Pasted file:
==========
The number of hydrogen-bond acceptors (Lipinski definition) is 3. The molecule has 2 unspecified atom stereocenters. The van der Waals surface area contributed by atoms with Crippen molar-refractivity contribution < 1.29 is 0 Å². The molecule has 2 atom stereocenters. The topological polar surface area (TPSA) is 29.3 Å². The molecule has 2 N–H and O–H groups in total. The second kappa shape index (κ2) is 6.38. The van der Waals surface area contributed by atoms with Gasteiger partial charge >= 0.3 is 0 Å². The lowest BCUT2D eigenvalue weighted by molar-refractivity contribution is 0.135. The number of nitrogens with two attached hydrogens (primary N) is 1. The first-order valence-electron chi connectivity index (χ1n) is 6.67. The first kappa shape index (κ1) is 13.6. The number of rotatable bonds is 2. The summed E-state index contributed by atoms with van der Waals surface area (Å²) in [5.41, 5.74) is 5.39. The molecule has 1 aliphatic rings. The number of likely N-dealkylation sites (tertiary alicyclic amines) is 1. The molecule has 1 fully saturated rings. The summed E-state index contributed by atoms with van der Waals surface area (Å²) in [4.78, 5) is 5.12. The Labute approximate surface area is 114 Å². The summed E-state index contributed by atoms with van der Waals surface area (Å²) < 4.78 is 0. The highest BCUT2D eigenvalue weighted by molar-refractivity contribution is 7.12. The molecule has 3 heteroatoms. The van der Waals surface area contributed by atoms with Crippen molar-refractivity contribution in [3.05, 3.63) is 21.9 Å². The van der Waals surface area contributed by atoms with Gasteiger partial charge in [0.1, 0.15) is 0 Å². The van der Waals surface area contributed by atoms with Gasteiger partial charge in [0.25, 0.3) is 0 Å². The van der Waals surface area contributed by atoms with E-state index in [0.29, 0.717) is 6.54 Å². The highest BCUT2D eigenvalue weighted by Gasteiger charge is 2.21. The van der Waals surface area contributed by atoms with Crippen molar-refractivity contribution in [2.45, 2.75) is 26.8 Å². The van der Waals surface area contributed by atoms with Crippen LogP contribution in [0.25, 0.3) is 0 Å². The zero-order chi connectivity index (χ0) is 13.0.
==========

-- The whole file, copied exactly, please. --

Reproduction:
The number of hydrogen-bond acceptors (Lipinski definition) is 3. The molecule has 2 unspecified atom stereocenters. The van der Waals surface area contributed by atoms with Crippen molar-refractivity contribution < 1.29 is 0 Å². The molecule has 2 atom stereocenters. The topological polar surface area (TPSA) is 29.3 Å². The molecule has 2 N–H and O–H groups in total. The second kappa shape index (κ2) is 6.38. The van der Waals surface area contributed by atoms with Gasteiger partial charge >= 0.3 is 0 Å². The lowest BCUT2D eigenvalue weighted by molar-refractivity contribution is 0.135. The number of nitrogens with two attached hydrogens (primary N) is 1. The first-order valence-electron chi connectivity index (χ1n) is 6.67. The first kappa shape index (κ1) is 13.6. The number of rotatable bonds is 2. The summed E-state index contributed by atoms with van der Waals surface area (Å²) in [5.41, 5.74) is 5.39. The molecule has 1 aliphatic rings. The number of likely N-dealkylation sites (tertiary alicyclic amines) is 1. The molecule has 1 fully saturated rings. The summed E-state index contributed by atoms with van der Waals surface area (Å²) in [4.78, 5) is 5.12. The Labute approximate surface area is 114 Å². The summed E-state index contributed by atoms with van der Waals surface area (Å²) < 4.78 is 0. The highest BCUT2D eigenvalue weighted by molar-refractivity contribution is 7.12. The molecule has 3 heteroatoms. The van der Waals surface area contributed by atoms with Crippen molar-refractivity contribution in [3.05, 3.63) is 21.9 Å². The van der Waals surface area contributed by atoms with Gasteiger partial charge in [0.1, 0.15) is 0 Å². The van der Waals surface area contributed by atoms with Gasteiger partial charge in [0.25, 0.3) is 0 Å². The van der Waals surface area contributed by atoms with E-state index in [0.29, 0.717) is 6.54 Å². The highest BCUT2D eigenvalue weighted by Gasteiger charge is 2.21. The van der Waals surface area contributed by atoms with Crippen molar-refractivity contribution in [2.45, 2.75) is 26.8 Å². The van der Waals surface area contributed by atoms with Crippen LogP contribution in [0.25, 0.3) is 0 Å². The zero-order chi connectivity index (χ0) is 13.0.